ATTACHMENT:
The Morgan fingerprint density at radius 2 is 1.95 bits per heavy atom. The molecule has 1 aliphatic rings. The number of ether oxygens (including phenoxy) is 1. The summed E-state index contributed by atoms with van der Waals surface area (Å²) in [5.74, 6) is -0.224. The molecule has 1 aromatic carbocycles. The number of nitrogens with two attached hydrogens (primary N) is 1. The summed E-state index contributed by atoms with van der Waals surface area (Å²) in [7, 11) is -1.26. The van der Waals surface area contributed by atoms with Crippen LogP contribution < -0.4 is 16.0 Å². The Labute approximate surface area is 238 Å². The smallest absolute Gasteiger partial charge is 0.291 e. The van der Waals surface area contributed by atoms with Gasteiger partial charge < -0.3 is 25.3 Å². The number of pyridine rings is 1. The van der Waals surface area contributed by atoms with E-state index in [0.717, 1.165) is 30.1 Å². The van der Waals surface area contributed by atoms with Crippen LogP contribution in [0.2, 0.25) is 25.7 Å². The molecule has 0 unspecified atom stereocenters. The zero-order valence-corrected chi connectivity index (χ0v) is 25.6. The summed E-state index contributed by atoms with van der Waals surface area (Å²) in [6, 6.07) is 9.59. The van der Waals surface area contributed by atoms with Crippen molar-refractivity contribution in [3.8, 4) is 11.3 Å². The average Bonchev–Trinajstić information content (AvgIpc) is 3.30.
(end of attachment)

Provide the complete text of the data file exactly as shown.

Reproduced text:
The Morgan fingerprint density at radius 2 is 1.95 bits per heavy atom. The molecule has 1 aliphatic rings. The number of ether oxygens (including phenoxy) is 1. The summed E-state index contributed by atoms with van der Waals surface area (Å²) in [5.74, 6) is -0.224. The molecule has 1 aromatic carbocycles. The number of nitrogens with two attached hydrogens (primary N) is 1. The summed E-state index contributed by atoms with van der Waals surface area (Å²) in [7, 11) is -1.26. The van der Waals surface area contributed by atoms with Crippen LogP contribution < -0.4 is 16.0 Å². The Labute approximate surface area is 238 Å². The smallest absolute Gasteiger partial charge is 0.291 e. The van der Waals surface area contributed by atoms with Gasteiger partial charge < -0.3 is 25.3 Å². The number of pyridine rings is 1. The van der Waals surface area contributed by atoms with E-state index in [0.717, 1.165) is 30.1 Å². The van der Waals surface area contributed by atoms with Crippen LogP contribution in [0.2, 0.25) is 25.7 Å². The molecule has 0 unspecified atom stereocenters. The zero-order valence-corrected chi connectivity index (χ0v) is 25.6. The summed E-state index contributed by atoms with van der Waals surface area (Å²) in [6, 6.07) is 9.59. The van der Waals surface area contributed by atoms with Crippen molar-refractivity contribution in [3.8, 4) is 11.3 Å². The average Bonchev–Trinajstić information content (AvgIpc) is 3.30.